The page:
E-books set to gain critical mass among public
E-book manufacturer Boeye Technology sees rapidly growing mainstream appeal for its products and is looking to collaborate with media and education companies in the region
E-book manufacturer Boeye Technology sees rapidly growing mainstream appeal for its products and is looking to collaborate with media and education companies in the region.
The China-based company is aiming for a commercial launch of its affordable, super-slim e-reader E510 in November this year, Deputy General Manager Forrest Zhang tells GITEX Times.
"The hardware is ready, but we are still adjusting the software. The software now is not the perfect version," he says.
Only 7.5 mm thick, the new model will be one of the slimmest e-readers in the world, but still boasts a 5-inch display based on electronic paper which has 800x600 pixels of resolution.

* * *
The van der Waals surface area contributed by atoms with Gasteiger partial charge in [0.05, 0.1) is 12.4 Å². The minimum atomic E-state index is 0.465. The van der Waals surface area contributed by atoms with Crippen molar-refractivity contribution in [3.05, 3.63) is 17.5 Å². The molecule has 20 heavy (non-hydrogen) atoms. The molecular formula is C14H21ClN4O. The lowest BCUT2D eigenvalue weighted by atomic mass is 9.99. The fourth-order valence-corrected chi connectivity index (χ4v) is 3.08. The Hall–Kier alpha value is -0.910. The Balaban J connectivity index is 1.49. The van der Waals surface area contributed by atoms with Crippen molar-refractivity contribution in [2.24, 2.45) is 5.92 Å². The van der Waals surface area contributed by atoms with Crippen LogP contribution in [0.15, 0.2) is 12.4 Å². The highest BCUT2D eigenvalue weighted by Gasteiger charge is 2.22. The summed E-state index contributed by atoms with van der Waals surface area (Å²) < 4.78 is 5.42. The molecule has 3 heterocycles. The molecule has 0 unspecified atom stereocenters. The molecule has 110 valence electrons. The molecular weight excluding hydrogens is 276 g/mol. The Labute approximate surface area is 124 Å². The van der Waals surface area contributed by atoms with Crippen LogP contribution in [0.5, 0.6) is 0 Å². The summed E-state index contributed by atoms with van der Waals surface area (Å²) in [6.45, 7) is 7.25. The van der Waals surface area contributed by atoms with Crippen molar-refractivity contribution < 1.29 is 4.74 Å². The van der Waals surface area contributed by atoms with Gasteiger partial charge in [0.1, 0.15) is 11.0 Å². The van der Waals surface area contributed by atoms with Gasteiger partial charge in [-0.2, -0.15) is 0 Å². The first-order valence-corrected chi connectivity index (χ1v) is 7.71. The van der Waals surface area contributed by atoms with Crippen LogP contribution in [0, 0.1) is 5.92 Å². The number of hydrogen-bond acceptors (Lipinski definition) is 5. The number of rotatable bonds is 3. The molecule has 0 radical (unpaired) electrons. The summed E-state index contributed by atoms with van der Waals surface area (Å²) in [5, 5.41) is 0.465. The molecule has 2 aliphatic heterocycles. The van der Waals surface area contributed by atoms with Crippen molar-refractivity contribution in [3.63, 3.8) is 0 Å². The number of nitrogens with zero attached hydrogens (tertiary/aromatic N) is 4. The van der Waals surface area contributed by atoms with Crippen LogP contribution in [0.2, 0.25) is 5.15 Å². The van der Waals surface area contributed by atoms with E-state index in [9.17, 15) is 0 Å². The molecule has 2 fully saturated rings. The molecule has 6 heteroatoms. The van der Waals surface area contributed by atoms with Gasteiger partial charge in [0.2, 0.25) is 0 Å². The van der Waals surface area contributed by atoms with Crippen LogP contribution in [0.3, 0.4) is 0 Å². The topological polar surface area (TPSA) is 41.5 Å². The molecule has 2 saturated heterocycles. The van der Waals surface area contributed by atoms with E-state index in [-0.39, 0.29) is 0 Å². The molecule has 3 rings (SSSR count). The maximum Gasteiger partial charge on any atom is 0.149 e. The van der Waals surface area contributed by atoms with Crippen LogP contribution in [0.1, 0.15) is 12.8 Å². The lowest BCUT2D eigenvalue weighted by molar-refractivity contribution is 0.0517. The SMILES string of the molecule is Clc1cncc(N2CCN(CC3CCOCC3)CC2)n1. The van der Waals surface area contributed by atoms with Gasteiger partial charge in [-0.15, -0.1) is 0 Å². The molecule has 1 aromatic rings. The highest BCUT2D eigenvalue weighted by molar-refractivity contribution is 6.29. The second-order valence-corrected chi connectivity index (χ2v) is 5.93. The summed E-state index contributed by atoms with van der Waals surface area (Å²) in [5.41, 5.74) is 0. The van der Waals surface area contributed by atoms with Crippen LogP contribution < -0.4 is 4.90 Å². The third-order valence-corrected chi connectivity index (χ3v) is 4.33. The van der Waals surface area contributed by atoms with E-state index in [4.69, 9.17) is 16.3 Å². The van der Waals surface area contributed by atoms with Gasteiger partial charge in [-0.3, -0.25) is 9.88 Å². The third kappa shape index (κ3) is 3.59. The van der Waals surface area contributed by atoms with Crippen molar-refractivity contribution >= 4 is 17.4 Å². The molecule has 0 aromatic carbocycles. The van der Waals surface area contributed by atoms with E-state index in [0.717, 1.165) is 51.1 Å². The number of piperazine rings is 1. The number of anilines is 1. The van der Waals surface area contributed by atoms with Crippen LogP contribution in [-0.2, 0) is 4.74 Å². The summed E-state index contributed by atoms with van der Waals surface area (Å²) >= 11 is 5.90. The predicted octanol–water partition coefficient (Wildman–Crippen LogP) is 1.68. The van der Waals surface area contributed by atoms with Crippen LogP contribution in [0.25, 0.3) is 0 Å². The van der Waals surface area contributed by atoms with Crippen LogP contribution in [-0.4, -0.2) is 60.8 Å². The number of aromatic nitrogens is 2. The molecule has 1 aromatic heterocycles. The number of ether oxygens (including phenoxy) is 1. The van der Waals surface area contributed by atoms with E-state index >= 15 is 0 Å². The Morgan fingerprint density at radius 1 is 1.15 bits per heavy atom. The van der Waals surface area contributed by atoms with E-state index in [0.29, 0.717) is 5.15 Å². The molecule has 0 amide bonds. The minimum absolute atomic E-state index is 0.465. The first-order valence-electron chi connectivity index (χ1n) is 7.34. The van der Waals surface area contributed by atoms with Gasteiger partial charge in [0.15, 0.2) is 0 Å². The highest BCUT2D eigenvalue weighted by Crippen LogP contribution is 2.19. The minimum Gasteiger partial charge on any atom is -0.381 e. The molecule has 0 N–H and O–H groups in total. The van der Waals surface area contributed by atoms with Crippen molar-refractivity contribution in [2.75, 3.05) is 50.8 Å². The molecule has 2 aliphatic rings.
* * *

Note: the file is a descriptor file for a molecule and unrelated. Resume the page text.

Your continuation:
Like with most other e-readers, the screen is made of electronic ink, also known as E-ink. The material's low power consumption means that the batteries last around two weeks, only using energy when the book's pages are turned.
The E510 will launch commercially in November and the price will be around $180, but may be adjusted according to response from consumers and vendors.
Prices could fall further if there was more competition between the screen manufacturers, Zhang says, with only two companies in the sector.
"There are only two screen suppliers for E ink. The cost of the screen is more than 50% of the entire cost," he says.
Boeye is currently looking to collaborate with media companies and other institutions with an interest in lowering printing costs.
"We want to collaborate with media companies, such as newspapers and magazines," he says.